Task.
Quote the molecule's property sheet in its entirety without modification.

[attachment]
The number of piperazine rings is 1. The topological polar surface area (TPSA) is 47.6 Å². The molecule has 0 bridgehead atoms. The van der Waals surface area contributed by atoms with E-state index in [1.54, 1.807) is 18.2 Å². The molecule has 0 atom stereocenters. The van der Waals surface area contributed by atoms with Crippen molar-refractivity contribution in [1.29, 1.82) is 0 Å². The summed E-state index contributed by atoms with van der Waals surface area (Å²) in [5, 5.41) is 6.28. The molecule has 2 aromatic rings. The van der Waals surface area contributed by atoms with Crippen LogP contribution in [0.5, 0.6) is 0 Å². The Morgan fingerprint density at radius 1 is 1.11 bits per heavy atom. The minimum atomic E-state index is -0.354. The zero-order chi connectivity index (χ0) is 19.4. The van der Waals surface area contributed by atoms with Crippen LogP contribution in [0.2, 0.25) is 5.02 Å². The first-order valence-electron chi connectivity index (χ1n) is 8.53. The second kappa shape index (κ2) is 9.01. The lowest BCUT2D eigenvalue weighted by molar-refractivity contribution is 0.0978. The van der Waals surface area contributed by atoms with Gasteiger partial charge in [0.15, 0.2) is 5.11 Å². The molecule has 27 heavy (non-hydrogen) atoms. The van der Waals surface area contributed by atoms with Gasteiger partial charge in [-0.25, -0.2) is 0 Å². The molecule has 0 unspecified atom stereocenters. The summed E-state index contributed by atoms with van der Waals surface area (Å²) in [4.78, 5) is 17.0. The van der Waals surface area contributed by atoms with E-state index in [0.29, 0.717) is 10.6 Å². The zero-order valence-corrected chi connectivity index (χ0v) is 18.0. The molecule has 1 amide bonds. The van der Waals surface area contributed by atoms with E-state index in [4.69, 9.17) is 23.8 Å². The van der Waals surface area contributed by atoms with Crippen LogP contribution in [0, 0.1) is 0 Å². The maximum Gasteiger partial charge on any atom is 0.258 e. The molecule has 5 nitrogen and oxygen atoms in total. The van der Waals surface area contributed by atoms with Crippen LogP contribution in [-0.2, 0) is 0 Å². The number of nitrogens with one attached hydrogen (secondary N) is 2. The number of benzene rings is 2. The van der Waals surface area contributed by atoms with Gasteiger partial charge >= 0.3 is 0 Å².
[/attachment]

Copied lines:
The number of piperazine rings is 1. The topological polar surface area (TPSA) is 47.6 Å². The molecule has 0 bridgehead atoms. The van der Waals surface area contributed by atoms with E-state index in [1.54, 1.807) is 18.2 Å². The molecule has 0 atom stereocenters. The van der Waals surface area contributed by atoms with Crippen molar-refractivity contribution in [1.29, 1.82) is 0 Å². The summed E-state index contributed by atoms with van der Waals surface area (Å²) in [5, 5.41) is 6.28. The molecule has 2 aromatic rings. The van der Waals surface area contributed by atoms with Crippen LogP contribution in [0.5, 0.6) is 0 Å². The Morgan fingerprint density at radius 1 is 1.11 bits per heavy atom. The minimum atomic E-state index is -0.354. The zero-order chi connectivity index (χ0) is 19.4. The van der Waals surface area contributed by atoms with Crippen LogP contribution in [0.2, 0.25) is 5.02 Å². The first-order valence-electron chi connectivity index (χ1n) is 8.53. The second kappa shape index (κ2) is 9.01. The lowest BCUT2D eigenvalue weighted by molar-refractivity contribution is 0.0978. The van der Waals surface area contributed by atoms with Gasteiger partial charge in [0.15, 0.2) is 5.11 Å². The molecule has 27 heavy (non-hydrogen) atoms. The van der Waals surface area contributed by atoms with Gasteiger partial charge in [-0.25, -0.2) is 0 Å². The molecule has 0 unspecified atom stereocenters. The summed E-state index contributed by atoms with van der Waals surface area (Å²) in [4.78, 5) is 17.0. The van der Waals surface area contributed by atoms with E-state index in [0.29, 0.717) is 10.6 Å². The zero-order valence-corrected chi connectivity index (χ0v) is 18.0. The molecule has 1 amide bonds. The van der Waals surface area contributed by atoms with E-state index in [4.69, 9.17) is 23.8 Å². The van der Waals surface area contributed by atoms with Crippen LogP contribution in [0, 0.1) is 0 Å². The maximum Gasteiger partial charge on any atom is 0.258 e. The molecule has 5 nitrogen and oxygen atoms in total. The van der Waals surface area contributed by atoms with Crippen LogP contribution in [-0.2, 0) is 0 Å². The number of nitrogens with one attached hydrogen (secondary N) is 2. The number of benzene rings is 2. The van der Waals surface area contributed by atoms with Gasteiger partial charge >= 0.3 is 0 Å².